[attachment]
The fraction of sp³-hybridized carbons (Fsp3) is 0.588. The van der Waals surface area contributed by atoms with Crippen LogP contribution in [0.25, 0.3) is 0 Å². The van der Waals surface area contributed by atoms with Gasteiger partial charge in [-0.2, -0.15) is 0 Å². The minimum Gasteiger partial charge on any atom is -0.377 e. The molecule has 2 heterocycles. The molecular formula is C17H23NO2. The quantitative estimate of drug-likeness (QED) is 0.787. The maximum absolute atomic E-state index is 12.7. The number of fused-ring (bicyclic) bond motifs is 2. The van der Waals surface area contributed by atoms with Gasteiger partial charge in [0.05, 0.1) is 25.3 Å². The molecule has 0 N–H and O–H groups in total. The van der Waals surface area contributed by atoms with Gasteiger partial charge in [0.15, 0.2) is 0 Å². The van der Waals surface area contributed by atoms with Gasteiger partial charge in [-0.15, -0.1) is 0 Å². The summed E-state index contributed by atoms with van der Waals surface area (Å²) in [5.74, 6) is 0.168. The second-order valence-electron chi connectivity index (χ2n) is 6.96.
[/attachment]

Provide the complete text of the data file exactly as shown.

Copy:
The fraction of sp³-hybridized carbons (Fsp3) is 0.588. The van der Waals surface area contributed by atoms with Crippen LogP contribution in [0.25, 0.3) is 0 Å². The van der Waals surface area contributed by atoms with Gasteiger partial charge in [-0.2, -0.15) is 0 Å². The minimum Gasteiger partial charge on any atom is -0.377 e. The molecule has 2 heterocycles. The molecular formula is C17H23NO2. The quantitative estimate of drug-likeness (QED) is 0.787. The maximum absolute atomic E-state index is 12.7. The number of fused-ring (bicyclic) bond motifs is 2. The van der Waals surface area contributed by atoms with Gasteiger partial charge in [0.05, 0.1) is 25.3 Å². The molecule has 0 N–H and O–H groups in total. The van der Waals surface area contributed by atoms with Gasteiger partial charge in [0.15, 0.2) is 0 Å². The van der Waals surface area contributed by atoms with Gasteiger partial charge in [-0.15, -0.1) is 0 Å². The summed E-state index contributed by atoms with van der Waals surface area (Å²) in [5.74, 6) is 0.168. The second-order valence-electron chi connectivity index (χ2n) is 6.96.